Isle of Dogs: You’re BARKING Mad If You Miss It!!

Isle of Dogs
Doggies.

Excuse the horrendous headline, but we finally got round to watching Wes Anderson’s Isle of Dogs. Having waxed lyrical about his last efforts, The Grand Budapest Hotel and Fantastic Mr. Fox, we’re now here to cover the director’s artistically witty asides. It’s another excellent outing, as you’d expect, so let’s see (without spoilers!) what Mr. Anderson achieved with his four-years-in-the-making animated project.

Isle of Dogs

Right, in one paragraph, the plot involves a bunch of dogs in Japan exiled to a island due to an “outbreak” of canine flu. A young lad called Atari Kobayashi heads out to find his beloved mutt, in the process befriending a pack of dogs and uncovering a pernicious goverment conspiracy. There, all done in one paragraph! As we said we would. Aren’t we skillful?

As with Fantastic Mr. Fox, the stop-motion-animation is something astonishing to behold. Even the all-star cast (including the likes of Bryan Cranston, Jeff Goldblum, Edward Norton, Frances McDormand… and Yoko Ono has a small part, too!) does little to take your attention away from the exquisitive attention to detail.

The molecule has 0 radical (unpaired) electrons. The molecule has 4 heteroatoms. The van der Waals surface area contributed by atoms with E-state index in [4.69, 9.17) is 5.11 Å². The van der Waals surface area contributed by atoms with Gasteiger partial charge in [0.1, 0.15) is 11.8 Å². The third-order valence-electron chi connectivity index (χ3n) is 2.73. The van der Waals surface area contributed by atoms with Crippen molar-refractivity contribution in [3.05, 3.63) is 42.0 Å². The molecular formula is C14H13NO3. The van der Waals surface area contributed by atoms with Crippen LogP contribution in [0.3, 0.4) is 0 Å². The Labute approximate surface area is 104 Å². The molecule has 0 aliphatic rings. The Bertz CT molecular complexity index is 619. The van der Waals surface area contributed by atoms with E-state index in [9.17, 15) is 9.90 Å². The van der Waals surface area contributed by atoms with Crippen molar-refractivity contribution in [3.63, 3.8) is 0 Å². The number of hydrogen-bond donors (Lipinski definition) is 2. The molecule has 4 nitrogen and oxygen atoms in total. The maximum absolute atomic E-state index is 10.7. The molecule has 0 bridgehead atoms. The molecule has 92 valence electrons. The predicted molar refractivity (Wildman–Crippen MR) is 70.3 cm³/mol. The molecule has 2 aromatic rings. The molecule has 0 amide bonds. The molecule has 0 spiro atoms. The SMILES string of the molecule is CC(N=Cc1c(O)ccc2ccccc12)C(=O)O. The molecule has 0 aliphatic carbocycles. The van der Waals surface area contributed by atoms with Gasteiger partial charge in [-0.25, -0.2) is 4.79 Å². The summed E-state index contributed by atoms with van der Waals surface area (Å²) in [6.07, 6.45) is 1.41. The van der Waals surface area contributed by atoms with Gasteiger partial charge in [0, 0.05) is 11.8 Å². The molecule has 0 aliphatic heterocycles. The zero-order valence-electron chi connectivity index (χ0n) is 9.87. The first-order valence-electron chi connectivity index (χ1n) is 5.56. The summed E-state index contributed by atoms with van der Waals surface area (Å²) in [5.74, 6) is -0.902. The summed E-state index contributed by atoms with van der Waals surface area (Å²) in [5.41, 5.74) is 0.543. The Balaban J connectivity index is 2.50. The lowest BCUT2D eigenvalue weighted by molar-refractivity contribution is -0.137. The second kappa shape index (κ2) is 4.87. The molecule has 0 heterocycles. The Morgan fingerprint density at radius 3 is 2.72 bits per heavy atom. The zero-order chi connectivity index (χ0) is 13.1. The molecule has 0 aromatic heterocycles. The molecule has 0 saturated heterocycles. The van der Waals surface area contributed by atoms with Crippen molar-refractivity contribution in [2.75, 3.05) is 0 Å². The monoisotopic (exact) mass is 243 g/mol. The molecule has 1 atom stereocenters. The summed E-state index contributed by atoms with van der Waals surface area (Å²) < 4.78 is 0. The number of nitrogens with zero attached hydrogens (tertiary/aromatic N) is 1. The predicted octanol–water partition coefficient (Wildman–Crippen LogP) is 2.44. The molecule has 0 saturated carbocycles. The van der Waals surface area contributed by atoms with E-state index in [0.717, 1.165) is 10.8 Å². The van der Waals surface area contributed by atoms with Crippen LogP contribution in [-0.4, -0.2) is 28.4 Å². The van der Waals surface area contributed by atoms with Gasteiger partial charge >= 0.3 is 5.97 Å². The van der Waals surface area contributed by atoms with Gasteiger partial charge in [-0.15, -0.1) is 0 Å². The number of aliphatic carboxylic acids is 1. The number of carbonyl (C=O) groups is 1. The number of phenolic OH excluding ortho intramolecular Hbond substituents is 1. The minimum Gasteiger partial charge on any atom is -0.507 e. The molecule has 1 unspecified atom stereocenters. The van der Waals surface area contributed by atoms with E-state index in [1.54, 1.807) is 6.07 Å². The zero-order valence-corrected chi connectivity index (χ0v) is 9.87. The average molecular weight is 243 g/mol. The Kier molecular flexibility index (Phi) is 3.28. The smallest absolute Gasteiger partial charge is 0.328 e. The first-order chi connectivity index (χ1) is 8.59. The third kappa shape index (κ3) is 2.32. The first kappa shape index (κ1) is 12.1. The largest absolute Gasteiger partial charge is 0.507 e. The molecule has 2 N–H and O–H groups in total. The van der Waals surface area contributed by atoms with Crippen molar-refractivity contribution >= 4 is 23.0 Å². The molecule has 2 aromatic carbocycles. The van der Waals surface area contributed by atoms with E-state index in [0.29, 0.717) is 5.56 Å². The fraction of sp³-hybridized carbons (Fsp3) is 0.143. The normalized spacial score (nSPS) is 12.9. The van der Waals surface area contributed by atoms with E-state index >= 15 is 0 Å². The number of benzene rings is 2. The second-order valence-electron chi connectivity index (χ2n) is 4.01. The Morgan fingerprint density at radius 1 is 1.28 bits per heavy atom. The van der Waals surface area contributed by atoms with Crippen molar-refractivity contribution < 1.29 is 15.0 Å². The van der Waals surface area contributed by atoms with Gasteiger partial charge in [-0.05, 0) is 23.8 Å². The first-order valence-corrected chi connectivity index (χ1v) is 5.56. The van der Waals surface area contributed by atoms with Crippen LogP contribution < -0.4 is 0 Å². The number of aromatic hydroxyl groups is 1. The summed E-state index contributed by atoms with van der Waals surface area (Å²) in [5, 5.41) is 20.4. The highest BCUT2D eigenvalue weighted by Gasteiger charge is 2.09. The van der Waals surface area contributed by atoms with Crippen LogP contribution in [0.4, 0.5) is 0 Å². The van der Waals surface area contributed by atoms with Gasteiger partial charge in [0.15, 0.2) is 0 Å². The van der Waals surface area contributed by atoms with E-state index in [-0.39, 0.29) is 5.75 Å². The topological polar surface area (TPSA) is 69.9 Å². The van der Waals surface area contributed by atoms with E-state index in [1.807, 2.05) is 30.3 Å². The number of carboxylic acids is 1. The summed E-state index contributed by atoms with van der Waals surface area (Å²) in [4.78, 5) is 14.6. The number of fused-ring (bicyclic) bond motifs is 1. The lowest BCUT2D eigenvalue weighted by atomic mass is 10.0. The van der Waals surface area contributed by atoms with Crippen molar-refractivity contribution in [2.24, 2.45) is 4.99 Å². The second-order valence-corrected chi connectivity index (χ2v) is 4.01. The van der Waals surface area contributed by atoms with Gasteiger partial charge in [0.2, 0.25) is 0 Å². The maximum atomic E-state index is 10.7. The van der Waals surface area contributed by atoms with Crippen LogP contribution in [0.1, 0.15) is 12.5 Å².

Wes Anderson is remarkably methodical in his approach to filmmaking and it’s, once again, obvious in Isle of Dogs. But this is no kids film, no matter how appealing it may seem to children – the subject matter is dark, there’s a lot of inspired social commentary, and even a couple of fantastic haikus. But then there are scenes such as this…

As a film, it’s certainly a strong contender for one of the best of 2018 – definitely one of the most inventive. We felt the plot meandered a bit aimlessly at times, especially towards the end, but there’s still enough dark, witty humour and stand out moments to keep you more than enthralled for the entire runnig time. Should you see it? Yes! Do so! Now!

Stop! Motion!

If you’re wondering quite how Anderson and his crew go about achieving that remarkable look, the above clip is for you. Stop-motion-animation is notoriously diffcult – you need the patient of a patient person, several years of spare time, a meticulous attitude, and dare we mentioned even a streak of relentless perfectionism. The result for all that hard work? A film as stunning as Isle of Dogs.

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